Institutional allocators are working more hours but wasting time

Survey finds large share of time is spent working on non-core tasks that do not add value

Institutional allocators are working more hours but wasting time
Steve Randall

Allocators at public pensions, endowments and foundations, and family offices, are working harder than ever, but are not necessarily as productive.

A new survey of institutional allocators shows that the average working week has increase to 50 hours, from 44 in 2020, but productivity is being weakened by time spent on non-core, non-value-adding tasks.

The study from Backstop and Mercer shows that allocators report spending 13% of their time each week on these tasks, which is down from 18% two years ago, but still means they are spending almost a day each week (6.5 hours) on "waste of time" tasks.

However, there is disagreement on how important these tasks are with seniority affecting how they are viewed.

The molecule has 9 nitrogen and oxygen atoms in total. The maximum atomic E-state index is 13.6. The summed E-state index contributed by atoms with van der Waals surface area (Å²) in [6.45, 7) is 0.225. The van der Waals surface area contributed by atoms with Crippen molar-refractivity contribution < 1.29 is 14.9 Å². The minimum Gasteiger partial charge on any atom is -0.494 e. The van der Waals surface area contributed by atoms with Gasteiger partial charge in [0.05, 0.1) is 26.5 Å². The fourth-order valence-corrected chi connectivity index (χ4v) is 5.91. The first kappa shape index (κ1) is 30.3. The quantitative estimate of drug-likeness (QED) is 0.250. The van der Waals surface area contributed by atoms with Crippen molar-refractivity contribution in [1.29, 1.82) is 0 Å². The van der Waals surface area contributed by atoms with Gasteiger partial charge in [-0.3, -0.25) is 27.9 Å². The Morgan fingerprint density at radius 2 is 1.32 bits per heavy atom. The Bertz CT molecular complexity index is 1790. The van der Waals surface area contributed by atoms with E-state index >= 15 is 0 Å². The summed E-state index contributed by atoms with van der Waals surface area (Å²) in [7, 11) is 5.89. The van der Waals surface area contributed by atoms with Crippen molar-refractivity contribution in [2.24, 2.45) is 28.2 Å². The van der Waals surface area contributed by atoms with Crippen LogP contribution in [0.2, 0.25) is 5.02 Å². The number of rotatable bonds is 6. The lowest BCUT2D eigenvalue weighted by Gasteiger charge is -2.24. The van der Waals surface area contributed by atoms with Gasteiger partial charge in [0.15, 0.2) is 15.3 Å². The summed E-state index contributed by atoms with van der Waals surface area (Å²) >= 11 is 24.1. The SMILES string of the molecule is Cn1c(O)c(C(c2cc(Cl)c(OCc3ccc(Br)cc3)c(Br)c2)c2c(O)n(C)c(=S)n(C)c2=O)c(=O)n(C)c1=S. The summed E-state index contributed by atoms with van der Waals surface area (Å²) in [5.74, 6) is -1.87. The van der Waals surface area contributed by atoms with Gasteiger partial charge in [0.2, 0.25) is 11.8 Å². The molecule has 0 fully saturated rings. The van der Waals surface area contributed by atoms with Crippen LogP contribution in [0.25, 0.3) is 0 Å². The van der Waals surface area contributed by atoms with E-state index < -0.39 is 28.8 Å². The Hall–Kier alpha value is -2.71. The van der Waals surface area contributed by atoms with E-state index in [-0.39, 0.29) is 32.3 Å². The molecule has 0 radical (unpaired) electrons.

Allocators are also spending a lot of time on manual tasks and battling a lack of integration between internal and external systems.

The survey also reveals that allocators do not use external investment manager research providers, leading them to spend almost 50% of their manager meetings reviewing facts about the manager or going through a series of templated questions, versus gleaning market insight and commentary.

Talent challenges

Meanwhile, attracting talent is the biggest challenge for 40% of allocators, the largest single challenge cited, with concerns about preserving institutional knowledge so it does not walk out the door with their staff.

“Our hope is that allocator investment teams will sit down with the study to discuss whether the results resonate for them,” said Maryling Yu, Chief Marketing Officer of Backstop Solutions. “What are they actually spending time doing, and what do they think they should be spending time doing? Once they identify what they want to be working on, and what the highest purpose of their time is, they can get to work clearing space for what’s important. Integrating and automating the flow of information can free allocators to do more critical thinking and decision-making.”